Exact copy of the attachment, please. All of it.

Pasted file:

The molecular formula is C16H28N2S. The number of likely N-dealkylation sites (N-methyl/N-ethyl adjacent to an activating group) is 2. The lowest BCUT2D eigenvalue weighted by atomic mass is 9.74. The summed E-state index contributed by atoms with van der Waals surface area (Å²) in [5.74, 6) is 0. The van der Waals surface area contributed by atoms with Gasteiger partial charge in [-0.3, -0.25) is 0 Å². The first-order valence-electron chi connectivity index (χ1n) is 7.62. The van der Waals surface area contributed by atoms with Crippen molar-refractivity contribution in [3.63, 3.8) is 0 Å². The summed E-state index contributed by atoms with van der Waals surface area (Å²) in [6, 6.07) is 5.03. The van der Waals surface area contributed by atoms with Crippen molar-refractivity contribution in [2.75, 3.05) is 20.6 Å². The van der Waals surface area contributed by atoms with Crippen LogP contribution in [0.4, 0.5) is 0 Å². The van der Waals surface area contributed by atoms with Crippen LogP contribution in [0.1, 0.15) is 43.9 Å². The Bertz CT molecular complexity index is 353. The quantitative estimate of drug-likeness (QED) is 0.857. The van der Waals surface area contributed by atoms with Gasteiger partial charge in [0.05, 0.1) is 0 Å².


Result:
The molecular formula is C16H28N2S. The number of likely N-dealkylation sites (N-methyl/N-ethyl adjacent to an activating group) is 2. The lowest BCUT2D eigenvalue weighted by atomic mass is 9.74. The summed E-state index contributed by atoms with van der Waals surface area (Å²) in [5.74, 6) is 0. The van der Waals surface area contributed by atoms with Gasteiger partial charge in [-0.3, -0.25) is 0 Å². The first-order valence-electron chi connectivity index (χ1n) is 7.62. The van der Waals surface area contributed by atoms with Crippen molar-refractivity contribution in [3.63, 3.8) is 0 Å². The summed E-state index contributed by atoms with van der Waals surface area (Å²) in [6, 6.07) is 5.03. The van der Waals surface area contributed by atoms with Crippen molar-refractivity contribution in [2.75, 3.05) is 20.6 Å². The van der Waals surface area contributed by atoms with Crippen LogP contribution in [0.4, 0.5) is 0 Å². The van der Waals surface area contributed by atoms with Crippen LogP contribution in [0.1, 0.15) is 43.9 Å². The Bertz CT molecular complexity index is 353. The quantitative estimate of drug-likeness (QED) is 0.857. The van der Waals surface area contributed by atoms with Gasteiger partial charge in [0.05, 0.1) is 0 Å².